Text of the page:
Double guessing the purpose of a survey

In market research on April 11, 2012 by sdobney Tagged: , ,

A very common occurance in research surveys is to have respondents say what they think we should have asked in the survey. This isn’t a bad thing since in a questionnaire we’re really trying to gather the opinions of the consumer or customer and if he or she has a particular view of the world that we are not capturing, we’re not necessarily getting their full opinion. For this reason we always ask a final thoughts question at the end of the survey. But from a respondent point of view, you don’t always see the real purpose of the questions being asked.

For instance in a recent survey, someone was concerned about the packaging of the product we were researching, and wanted to know why we hadn’t included questions about packaging or package design. Unfortunately the survey in question was really to test brand awareness so for us as research designers, in this case packaging wasn’t what we wanted to investigate. We wanted to know about the familiarity with a set of brands and have something we could compare to other studies on the same subject.

But this tendency to try to understand the questionnaire in terms of ‘what do they want to find out and why?’ from the respondent’s perspective means that the research designer has to realise that even in the simplest surveys, respondents are trying to tell you what they think you want to, or ought to, hear. And if the questionnaire doesn’t allow these concerns and issues to be raised, the respondent can feel dissatisfied with the whole process. The classic example of this is actually in customer satisfaction research, for example for a bank where a customer might answer lots of questions about the service they received at the counter, but feel cheated if they aren’t also asked questions about how they see the general behaviour of the bank or the bank’s charging policies.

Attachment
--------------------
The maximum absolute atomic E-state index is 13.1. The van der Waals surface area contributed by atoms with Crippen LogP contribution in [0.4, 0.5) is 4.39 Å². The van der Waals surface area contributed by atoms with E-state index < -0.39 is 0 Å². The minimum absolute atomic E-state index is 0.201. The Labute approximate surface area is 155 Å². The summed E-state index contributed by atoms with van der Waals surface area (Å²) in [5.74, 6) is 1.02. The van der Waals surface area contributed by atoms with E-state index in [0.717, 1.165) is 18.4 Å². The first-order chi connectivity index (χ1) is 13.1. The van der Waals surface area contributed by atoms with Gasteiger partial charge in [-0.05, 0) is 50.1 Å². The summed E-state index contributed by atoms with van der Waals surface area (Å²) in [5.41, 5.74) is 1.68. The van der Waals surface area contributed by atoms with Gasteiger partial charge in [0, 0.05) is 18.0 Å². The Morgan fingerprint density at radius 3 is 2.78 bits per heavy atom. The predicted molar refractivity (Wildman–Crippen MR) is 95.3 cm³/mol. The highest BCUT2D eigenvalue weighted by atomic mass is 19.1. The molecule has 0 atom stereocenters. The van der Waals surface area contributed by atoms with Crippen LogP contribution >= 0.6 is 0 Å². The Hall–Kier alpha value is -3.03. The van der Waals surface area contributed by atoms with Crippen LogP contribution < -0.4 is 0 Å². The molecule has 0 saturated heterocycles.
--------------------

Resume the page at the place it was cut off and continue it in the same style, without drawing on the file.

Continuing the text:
The need to think of how the respondent is ‘reading’ the subtext of the questionnaire is important. If he or she knows that you are interested in one particular brand it may change how they respond or react to that brand. There is a general tendency to try to be helpful – for instance to say you know more about something because someone is asking you. Researchers try to control for this by masking which brand or product they are enquiring about early on in the questionnaire so as to gather unbiased reports, but even here respondents will try to guess who the survey is for based on the types of questions being asked.

A second issue for working including prices is that respondents can try to negotiate with the questionnaire.  That is they might be asked how much they would pay and give a lower than true figure as a negotiating starting point. Often it’s useful to test higher price points than the maximum someone has given because they will say they will pay higher prices later.

In some markets, this tendency to read a subtext can make it difficult to explore difficult or sensitive decisions. For instance in a market where sales are made on an indirect basis via a sales channel, discussions of moving to a direct sales model are very sensitive and often the cause of much channel conflict. The business will want to explore different sales and marketing options, but the danger is that the customer reads the discussion as the decision and is left worried or confused. The care with which questions are framed and included and emerge in the survey means a great deal of thought needs to go into not just what the commissioning company wants to know, but also how to frame the questionning so as to get a full view from the respondent without leaving impressions that might not be true. For more information and advice on survey research, see our main website


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